The barbershop politics of Philadelphia
Spike Lee calls it like he sees it. And he told Fusion’s Jorge Ramos that a post-racial America is “bullshit” and police departments don’t treat all Americans equally. He also took a swipe at the “Real Housewives of Atlanta” TV show, saying it highlights the “destruction of the modern world.”
“There’s a big division for the police departments, I think, in this country, versus people of color,” Lee said.
Lee has been a filmmaking force for over thirty years, and his raw portrayals of urban life and racial issues drove his early success. His 1989 masterpiece “Do the Right Thing’ climaxes with a scene of police brutality, and life imitated art in July when Eric Garner died during a routine arrest in Staten Island after being put in a chokehold by a NYPD officer. It was all captured in a cell phone video by bystander Ramsey Orta.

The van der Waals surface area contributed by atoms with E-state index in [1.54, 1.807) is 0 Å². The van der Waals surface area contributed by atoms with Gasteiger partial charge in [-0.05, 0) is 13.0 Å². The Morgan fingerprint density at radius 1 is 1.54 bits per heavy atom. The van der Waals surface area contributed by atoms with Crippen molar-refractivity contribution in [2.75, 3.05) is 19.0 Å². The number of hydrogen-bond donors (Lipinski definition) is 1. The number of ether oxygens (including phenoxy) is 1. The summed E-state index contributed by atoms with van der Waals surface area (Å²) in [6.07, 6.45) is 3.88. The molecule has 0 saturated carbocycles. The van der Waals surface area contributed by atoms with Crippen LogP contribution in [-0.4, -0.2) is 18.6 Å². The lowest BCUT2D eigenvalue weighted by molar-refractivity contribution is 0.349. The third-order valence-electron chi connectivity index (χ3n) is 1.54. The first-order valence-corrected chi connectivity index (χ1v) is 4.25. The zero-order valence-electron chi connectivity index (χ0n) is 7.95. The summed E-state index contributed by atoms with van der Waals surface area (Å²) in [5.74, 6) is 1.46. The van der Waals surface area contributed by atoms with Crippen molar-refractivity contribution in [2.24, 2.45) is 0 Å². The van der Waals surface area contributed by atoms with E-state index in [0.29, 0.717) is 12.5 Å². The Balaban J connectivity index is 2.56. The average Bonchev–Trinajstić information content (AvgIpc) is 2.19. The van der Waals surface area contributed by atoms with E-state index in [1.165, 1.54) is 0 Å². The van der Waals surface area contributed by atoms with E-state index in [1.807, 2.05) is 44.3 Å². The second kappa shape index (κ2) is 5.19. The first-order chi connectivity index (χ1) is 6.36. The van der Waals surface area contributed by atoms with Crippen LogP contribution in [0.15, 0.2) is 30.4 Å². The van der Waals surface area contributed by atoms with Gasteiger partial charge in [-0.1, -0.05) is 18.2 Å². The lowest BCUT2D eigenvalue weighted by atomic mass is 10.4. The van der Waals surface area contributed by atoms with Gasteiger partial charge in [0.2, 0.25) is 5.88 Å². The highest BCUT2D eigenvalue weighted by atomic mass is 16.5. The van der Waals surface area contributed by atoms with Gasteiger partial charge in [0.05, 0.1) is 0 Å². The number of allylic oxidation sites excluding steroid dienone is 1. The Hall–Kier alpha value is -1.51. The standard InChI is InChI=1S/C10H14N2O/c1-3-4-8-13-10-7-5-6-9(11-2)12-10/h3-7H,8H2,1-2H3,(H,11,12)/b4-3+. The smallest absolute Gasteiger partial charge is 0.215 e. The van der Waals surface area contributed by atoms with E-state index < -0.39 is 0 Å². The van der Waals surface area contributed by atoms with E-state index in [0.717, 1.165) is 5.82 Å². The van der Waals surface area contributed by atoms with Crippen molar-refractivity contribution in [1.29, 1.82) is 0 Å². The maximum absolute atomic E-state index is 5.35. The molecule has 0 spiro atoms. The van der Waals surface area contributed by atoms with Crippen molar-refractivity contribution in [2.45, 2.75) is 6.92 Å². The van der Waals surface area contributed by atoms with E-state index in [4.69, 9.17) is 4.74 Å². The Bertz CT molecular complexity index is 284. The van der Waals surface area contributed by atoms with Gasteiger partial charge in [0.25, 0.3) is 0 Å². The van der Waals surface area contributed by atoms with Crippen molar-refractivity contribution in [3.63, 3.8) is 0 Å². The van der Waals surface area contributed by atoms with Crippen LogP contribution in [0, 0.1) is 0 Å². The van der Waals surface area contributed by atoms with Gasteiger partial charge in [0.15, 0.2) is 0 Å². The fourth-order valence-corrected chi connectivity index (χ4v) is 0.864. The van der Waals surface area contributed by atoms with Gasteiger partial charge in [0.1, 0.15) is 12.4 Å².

“When I saw Ramsey’s footage… it was very eerie… I said, ‘This is just like Radio Raheem!’” Lee told Ramos. “I said we’ve got to cut this stuff.” The resulting mashup grew into a documentary about Garner called “I Can’t Breathe.”
“I don’t care who you are, if you’re African-American in this country, you know what the deal is … the deal that you’re black,” Lee said when asked what he tells his own children about race in America. “People who get in trouble are the people who forget they’re black.”
Jorge Ramos, one of the most influential journalists of the day, goes wherever the story is to bring you a bold and uncompromising look at the issues that matter most to you.
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